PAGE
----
A trespasser is someone who enters a property without permission. Trespassers are usually not owed a duty of reasonable care unless they are children. An owner will generally not face liability for an injury to a trespasser.

In these premises liability cases, an injured person can file a claim for compensation if he or she can prove:

  1. The owner or manager knew that a danger existed on the property and owed visitors a duty of care to fix the danger or warn others about it.
  2. The owner or manager failed to address the danger or properly warn visitors about it.
  3. The negligence of the owner or manager led to an accident.
  4. A visitor suffered injuries in the accident.

If you suffer injuries on someone else’s property and can prove that the above circumstances are correct, you will likely qualify to seek compensation for the damages that you’ve suffered. However, premises liability cases can prove complicated because of the many definitions and rules that govern this area of the law. You should always talk to a lawyer when considering pursuing a premises liability claim.

What Are Common Damages From Premises Liability Cases?

Premises liability covers situations where an injured person seeks compensation from a party that caused an accident that led to injuries on the liable person or company’s property.

If you have a premises liability case, you will probably want to focus your claim on the injuries you suffered. However, there are other losses that you can claim to get compensation for the full cost of your injuries.

The common damages in a premises liability case include:

  • Medical expenses. These include costs from emergency room visits, surgery expenses, pharmacy bills, and other ongoing treatment or therapy expenses.
  • Loss of income. Some injuries may require you to take time off work to fully recover. If so, you can claim compensation for some of the wages you lost during your recovery period.
  • Loss of earning capacity. If your injury makes you unable to work again in the same business, or any business, you can claim at least some of that loss.
  • Pain, suffering, and emotional trauma. Any accident that results in serious injury is bound to lead to pain and suffering, both physically and mentally. While this type of damage is harder to measure in dollar amounts, you should still include it in your total damages.
  • Loss of consortium. If you lose a relationship because of the hardships that your injury brings upon you and your family, you can add that to the claim.
  • Loss of life enjoyment. If you cannot enjoy life in the same activities as you once did because of your injury, you may claim that loss as a part of your damages.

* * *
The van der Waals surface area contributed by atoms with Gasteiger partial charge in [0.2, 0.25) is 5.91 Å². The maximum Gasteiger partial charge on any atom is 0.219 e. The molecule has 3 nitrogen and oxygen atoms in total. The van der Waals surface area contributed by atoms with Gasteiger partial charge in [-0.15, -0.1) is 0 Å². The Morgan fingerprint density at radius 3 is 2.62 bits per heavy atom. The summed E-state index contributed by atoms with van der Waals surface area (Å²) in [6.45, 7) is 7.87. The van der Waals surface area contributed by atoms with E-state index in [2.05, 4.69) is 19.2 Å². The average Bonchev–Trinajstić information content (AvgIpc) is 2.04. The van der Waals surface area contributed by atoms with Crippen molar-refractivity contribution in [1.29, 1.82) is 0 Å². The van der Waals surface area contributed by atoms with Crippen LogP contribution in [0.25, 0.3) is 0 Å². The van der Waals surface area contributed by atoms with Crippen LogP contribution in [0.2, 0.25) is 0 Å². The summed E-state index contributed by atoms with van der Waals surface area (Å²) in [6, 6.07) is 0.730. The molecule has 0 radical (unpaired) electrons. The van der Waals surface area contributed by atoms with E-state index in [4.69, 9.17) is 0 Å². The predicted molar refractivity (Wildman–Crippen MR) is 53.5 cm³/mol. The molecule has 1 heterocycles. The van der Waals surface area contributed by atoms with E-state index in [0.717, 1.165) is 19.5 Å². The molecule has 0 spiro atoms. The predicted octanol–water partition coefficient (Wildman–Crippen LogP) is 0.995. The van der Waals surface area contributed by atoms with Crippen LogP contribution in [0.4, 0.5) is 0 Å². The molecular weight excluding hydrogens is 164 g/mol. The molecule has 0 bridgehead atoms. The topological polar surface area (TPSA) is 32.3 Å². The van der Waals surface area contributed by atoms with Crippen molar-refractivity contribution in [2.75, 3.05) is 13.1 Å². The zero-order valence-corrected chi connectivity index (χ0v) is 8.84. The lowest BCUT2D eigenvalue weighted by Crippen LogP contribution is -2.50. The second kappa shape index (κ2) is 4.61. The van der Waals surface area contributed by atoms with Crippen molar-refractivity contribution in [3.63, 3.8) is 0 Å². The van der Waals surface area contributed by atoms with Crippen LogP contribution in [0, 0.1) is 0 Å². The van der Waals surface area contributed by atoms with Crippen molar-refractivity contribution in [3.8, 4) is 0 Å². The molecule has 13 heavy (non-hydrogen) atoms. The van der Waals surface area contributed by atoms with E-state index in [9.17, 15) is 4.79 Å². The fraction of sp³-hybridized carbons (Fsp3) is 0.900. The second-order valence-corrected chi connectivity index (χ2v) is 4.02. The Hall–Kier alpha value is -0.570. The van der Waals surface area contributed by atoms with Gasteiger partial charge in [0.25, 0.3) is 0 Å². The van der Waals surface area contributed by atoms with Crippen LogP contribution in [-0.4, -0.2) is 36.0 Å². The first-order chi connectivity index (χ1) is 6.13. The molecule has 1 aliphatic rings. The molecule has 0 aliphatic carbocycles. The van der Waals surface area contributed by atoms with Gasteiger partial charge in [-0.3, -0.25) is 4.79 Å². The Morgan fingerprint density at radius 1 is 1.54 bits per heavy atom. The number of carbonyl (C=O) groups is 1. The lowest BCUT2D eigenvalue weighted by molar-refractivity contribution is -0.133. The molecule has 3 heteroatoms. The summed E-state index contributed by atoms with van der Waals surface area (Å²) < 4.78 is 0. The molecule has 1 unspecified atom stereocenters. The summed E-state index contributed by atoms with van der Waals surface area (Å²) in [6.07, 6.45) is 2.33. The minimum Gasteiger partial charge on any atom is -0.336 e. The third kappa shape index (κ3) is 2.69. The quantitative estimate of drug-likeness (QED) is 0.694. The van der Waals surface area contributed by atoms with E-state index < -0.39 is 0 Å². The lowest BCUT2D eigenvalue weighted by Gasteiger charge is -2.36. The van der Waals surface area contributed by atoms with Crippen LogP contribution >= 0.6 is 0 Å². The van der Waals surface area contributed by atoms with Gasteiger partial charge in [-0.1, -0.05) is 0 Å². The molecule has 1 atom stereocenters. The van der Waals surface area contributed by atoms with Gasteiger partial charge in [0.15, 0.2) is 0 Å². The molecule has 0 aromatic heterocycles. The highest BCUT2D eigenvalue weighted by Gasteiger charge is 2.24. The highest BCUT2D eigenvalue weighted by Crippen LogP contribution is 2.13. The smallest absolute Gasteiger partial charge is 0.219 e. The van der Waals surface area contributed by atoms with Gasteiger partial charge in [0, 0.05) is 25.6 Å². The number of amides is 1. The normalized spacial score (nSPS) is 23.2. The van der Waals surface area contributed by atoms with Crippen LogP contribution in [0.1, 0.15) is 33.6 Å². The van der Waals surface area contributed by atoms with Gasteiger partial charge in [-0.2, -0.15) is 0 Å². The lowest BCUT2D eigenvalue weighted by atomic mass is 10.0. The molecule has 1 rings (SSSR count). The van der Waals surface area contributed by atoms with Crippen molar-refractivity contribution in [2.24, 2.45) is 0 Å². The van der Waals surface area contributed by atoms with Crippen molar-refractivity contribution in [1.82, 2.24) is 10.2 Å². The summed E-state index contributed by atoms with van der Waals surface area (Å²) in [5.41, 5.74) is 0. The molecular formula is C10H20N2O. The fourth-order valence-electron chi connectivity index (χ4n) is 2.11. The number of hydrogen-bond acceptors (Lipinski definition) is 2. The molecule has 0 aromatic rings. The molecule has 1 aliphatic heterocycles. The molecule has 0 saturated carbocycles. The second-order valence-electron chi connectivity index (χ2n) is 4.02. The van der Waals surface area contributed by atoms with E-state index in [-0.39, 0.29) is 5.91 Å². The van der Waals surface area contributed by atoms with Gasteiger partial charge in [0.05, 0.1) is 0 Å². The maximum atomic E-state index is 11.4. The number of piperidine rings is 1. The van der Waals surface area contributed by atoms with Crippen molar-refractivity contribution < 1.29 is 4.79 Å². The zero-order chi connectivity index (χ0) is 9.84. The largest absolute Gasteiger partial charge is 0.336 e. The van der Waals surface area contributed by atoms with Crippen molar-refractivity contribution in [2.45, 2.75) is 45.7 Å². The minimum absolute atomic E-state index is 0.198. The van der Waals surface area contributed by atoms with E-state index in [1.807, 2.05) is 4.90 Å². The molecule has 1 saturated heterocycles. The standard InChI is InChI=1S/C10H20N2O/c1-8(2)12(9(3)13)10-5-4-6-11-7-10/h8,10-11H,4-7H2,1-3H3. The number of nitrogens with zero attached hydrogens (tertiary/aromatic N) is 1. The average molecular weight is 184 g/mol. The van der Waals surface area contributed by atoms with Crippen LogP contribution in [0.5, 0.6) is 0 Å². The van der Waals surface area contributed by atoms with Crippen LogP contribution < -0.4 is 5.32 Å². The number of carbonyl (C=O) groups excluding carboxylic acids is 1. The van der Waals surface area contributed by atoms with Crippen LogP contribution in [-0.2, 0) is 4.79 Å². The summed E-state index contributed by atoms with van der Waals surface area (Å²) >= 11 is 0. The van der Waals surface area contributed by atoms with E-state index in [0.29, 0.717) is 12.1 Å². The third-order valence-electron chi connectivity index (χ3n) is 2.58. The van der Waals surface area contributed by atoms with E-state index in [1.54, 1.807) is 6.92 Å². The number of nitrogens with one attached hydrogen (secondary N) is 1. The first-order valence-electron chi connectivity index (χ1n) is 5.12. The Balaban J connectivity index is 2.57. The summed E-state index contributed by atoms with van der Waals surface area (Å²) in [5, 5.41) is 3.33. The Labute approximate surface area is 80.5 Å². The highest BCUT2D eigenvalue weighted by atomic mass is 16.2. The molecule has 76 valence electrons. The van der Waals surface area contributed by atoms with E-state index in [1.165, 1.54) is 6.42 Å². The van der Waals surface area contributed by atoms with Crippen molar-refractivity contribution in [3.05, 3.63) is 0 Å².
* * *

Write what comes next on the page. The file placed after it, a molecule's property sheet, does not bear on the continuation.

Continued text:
What to Do in a Premises Liability Accident

If you are involved in an accident that wasn’t your fault while on someone else’s property, take these steps to ensure the success of your recovery.

  • Seek medical attention. No matter whose fault the incident was, you need to make sure that you are properly cared for so that your chances of quick and easy recovery are as high as possible.
  • Gather evidence. In premises liability cases, it is essential to have some evidence that the incident was not your fault. Start with photographs of the area where the accident happened and photographs of your injuries. You will also want to get witness statements from anyone who saw what happened, so you can prove the accident was not your fault.
  • File a claim before the statute of limitations expires. In New York, you must file a premises liability claim within three years of the incident.
  • Speak to a New York premises liability lawyer about your case. New York premises liability lawyers can help you gather further evidence and file your claim.

You can recover a lot from an accident that wasn’t your fault. However, keep in mind that you must honestly describe what happened. In most cases, people can tell if you’re lying and the accident was actually your fault. You will damage your credibility if you lie about your situation or the accident.

Your biggest challenge will be proving that you were not at fault in the accident. The property owner will likely try to claim that you knew of the danger or acted carelessly. Any evidence you have to the contrary will be extremely helpful in proving your case and protecting you so that you recover maximum compensation.

How Can a New York Premises Liability Lawyer Help Me?

Premises liability claims are often complicated. It is hard to prove who was at fault in a simple accident, and it’s also hard to prove how much either the owner or the injured party knew of the danger that caused the accident. If you were injured on a commercial property, the owner or manager likely has insurance and may also hire a lawyer to help negotiate the case in their favor.

andrew finkelstein
New York Premesis Liability Attorney, Andrew Finkelstein

Our personal injury lawyers understand all of the details of premises liability. We know how to gather the right evidence that will support you and not your opponent. We are also adept at dealing with insurance companies or other lawyers who will try to claim that you were at fault so that they can avoid paying.

We know that you have already suffered a lot of pain because of your accident. You may be dealing with pain from injuries, emotional distress, loss of income, and much more. We understand that you don’t want to have to fight with an insurance company to get compensation for what you’ve dealt with; leave that fight to us.

If you were injured in a premises liability case, we at Finkelstein & Partners can help. We always pursue maximum compensation on behalf of our clients! Don’t hesitate to reach out for a free consultation or call Finkelstein & Partners at (315) 453-3053 today. Let’s see what we can do to help you after your accident.